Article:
A portion of the Vista Ridge project site in the Northside of San Antonio.
A portion of the Vista Ridge pipeline project site on the North Side of San Antonio. Credit: Scott Ball / San Antonio Report

With a flood of new water coming into the San Antonio Water System in 2020, officials are taking the following question public: To sell or not to sell?

SAWS officials brought up the question this week at the utility’s February board meeting, where SAWS Vice President of Water Resources and Governmental Relations Donovan Burton gave an update on Vista Ridge, a pipeline that will begin supplying up to 16.3 billion gallons of water per year to San Antonio.

The question is an important one for SAWS, the municipally owned water and sewer utility serving 1.8 million customers in the San Antonio area. Over the coming years, SAWS could take on a greater role as a regional wholesale water supplier.

“I know there’s people on our staff that don’t want to sell any water,” SAWS Board Chairman Heriberto “Berto” Guerra Jr. said at the board meeting Tuesday. “There’s people on our staff that do. There’s people on our board, people on our City Council that want to and don’t want to. It’s going to take a lot of teamwork for all of us in our community to decide.”

SAWS already has three small wholesale water contracts with East Central Special Utility District, the City of Elmendorf, and The Oaks Water Supply, according to Burton.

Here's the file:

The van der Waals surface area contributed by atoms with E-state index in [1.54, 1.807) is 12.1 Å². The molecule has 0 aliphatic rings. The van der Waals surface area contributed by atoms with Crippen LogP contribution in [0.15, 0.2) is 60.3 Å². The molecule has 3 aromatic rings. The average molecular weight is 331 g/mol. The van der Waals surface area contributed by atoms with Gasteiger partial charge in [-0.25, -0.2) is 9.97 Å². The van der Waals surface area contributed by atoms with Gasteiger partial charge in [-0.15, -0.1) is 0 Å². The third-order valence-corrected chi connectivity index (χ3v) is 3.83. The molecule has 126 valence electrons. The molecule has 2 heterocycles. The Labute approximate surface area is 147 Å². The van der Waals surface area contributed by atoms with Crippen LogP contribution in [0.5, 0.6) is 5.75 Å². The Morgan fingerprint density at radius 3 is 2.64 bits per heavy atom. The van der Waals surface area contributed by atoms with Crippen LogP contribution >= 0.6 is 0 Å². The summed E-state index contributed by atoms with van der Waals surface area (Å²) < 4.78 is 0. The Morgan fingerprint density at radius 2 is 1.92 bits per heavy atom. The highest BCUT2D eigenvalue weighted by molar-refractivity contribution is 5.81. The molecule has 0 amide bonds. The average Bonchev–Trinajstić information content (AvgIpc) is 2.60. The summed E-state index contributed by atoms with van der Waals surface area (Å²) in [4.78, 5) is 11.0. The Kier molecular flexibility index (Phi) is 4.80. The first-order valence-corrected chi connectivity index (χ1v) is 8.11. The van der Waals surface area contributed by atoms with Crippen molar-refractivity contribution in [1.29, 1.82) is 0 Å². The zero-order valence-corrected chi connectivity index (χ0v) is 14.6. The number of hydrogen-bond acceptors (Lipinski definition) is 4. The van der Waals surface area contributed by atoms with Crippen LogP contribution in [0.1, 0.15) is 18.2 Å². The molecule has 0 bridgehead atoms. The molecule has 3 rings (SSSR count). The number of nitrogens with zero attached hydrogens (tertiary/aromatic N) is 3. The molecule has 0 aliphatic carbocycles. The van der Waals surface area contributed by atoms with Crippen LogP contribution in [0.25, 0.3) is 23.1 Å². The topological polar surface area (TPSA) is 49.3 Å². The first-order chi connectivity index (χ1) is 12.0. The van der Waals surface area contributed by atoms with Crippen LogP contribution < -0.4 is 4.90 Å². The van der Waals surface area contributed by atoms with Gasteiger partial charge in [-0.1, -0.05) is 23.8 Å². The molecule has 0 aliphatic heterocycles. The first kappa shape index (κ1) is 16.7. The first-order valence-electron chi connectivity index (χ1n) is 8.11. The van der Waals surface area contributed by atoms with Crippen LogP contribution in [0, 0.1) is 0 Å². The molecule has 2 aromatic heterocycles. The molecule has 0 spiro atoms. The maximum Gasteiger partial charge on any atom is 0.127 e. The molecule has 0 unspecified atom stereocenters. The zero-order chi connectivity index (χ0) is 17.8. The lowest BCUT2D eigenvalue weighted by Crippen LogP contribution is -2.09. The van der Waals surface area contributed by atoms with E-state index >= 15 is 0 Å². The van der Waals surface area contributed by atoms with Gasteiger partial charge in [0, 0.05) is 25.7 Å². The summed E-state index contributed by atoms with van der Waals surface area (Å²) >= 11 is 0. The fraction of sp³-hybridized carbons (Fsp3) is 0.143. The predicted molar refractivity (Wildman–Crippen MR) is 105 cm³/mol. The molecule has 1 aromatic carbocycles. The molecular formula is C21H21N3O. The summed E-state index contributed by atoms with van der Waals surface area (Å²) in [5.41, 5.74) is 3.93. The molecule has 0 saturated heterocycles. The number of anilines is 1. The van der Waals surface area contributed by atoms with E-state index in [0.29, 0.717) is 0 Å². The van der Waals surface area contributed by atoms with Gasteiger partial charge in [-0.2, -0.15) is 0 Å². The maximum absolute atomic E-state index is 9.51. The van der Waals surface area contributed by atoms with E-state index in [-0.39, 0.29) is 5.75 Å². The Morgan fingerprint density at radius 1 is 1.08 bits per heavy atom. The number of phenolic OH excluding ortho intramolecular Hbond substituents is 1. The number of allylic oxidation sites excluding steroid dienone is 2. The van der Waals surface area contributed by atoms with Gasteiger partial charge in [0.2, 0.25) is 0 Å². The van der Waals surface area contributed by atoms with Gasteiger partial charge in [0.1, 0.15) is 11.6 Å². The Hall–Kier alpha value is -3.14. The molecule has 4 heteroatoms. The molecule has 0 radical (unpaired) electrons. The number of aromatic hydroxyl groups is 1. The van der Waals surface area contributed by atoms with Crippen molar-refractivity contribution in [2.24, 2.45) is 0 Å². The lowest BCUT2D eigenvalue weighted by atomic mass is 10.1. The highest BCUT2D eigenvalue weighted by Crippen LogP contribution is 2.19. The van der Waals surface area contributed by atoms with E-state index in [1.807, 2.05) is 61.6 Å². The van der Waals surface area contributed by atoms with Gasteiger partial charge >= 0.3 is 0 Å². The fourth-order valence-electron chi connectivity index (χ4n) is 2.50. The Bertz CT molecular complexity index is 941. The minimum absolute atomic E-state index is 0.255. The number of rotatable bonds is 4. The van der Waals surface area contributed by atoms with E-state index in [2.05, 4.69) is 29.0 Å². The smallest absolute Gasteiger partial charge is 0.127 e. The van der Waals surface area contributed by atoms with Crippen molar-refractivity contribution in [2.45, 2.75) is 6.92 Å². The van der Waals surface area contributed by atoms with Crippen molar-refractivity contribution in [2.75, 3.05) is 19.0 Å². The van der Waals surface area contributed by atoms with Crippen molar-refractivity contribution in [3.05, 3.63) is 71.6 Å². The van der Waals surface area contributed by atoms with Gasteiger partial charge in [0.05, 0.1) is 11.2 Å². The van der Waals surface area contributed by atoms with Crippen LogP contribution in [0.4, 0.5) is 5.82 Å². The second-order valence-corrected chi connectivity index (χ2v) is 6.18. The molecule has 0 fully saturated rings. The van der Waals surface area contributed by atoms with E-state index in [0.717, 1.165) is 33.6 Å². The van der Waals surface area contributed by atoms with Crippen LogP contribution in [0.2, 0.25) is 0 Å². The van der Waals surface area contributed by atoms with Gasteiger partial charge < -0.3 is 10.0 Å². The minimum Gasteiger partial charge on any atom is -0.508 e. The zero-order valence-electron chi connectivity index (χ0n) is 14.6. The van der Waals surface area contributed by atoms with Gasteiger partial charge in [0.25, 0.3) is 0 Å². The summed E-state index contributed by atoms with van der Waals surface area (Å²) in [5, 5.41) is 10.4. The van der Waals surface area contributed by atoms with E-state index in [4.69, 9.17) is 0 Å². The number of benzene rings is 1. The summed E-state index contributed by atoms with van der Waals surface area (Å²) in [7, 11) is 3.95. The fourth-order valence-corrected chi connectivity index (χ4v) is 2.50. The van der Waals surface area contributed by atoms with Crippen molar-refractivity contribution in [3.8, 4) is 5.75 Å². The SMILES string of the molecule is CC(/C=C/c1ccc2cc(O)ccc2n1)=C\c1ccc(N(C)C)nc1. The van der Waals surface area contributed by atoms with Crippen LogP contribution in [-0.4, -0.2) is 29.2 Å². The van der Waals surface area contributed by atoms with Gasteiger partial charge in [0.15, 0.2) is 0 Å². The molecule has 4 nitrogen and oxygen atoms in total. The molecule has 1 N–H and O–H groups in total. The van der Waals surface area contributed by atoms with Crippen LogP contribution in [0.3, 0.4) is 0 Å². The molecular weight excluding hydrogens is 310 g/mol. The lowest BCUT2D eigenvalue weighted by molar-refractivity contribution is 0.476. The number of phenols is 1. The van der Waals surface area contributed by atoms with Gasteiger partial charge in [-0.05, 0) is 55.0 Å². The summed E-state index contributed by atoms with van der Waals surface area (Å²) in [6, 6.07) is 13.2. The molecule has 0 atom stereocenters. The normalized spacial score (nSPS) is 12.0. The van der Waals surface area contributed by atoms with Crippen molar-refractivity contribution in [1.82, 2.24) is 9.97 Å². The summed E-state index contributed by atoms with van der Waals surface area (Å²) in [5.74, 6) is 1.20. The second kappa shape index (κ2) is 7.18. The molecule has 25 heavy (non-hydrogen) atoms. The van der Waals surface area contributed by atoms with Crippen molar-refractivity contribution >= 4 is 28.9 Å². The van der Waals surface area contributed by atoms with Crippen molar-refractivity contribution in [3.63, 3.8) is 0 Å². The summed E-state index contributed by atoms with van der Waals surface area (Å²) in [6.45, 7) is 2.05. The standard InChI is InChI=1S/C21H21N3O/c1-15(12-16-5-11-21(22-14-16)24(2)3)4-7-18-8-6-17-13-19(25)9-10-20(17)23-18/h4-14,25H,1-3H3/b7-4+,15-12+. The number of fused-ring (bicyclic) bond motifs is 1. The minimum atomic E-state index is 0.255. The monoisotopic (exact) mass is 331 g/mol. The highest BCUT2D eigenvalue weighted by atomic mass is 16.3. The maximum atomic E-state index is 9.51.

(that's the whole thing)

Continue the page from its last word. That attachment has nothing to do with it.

On Thursday, SAWS took the question to San Antonio City Council members at a briefing session.

Of the Council’s 11 current members, Mayor Ron Nirenberg, Roberto Treviño (D1), Rebecca Viagran (D3), Rey Saldaña (D4), and Shirley Gonzales (D5) were sitting members in November 2015 when the Council approved water rate hikes that in part to pay for the $2.8 billion project.

Vista Ridge is San Antonio’s largest single new water source set to come online in the next several years. The roughly 140-mile pipeline is set to deliver water from a portion of the Carrizo-Wilcox Aquifer below Burleson County, northeast of Austin.

Under the Vista Ridge deal, a consortium of private companies and banks led by Kansas City-based Garney Construction must build the pipeline and begin shipping water to SAWS. In return, SAWS must purchase all water that reaches San Antonio, up to 16.3 billion gallons per year.

When complete, Vista Ridge will be the largest water transfer project in Texas history.

SAWS President and CEO Robert Puente told council members that construction is well underway in all seven counties the pipeline crosses – Burleson, Lee, Bastrop, Caldwell, Guadalupe, Comal, and Bexar.

SAWS officials said they expect the private companies will invest $927 million in the project. Through their monthly bills, SAWS customers will pay them back $2.8 billion over 30 years. In 2050, SAWS will own the pipeline.

SAWS officials have long acknowledged that San Antonio won’t need all 16.3 billion gallons immediately. In the 2020s, even in a historic drought, they say San Antonio will have enough water to sell up to nearly 4.9 billion gallons per year to other cities, towns, and developments.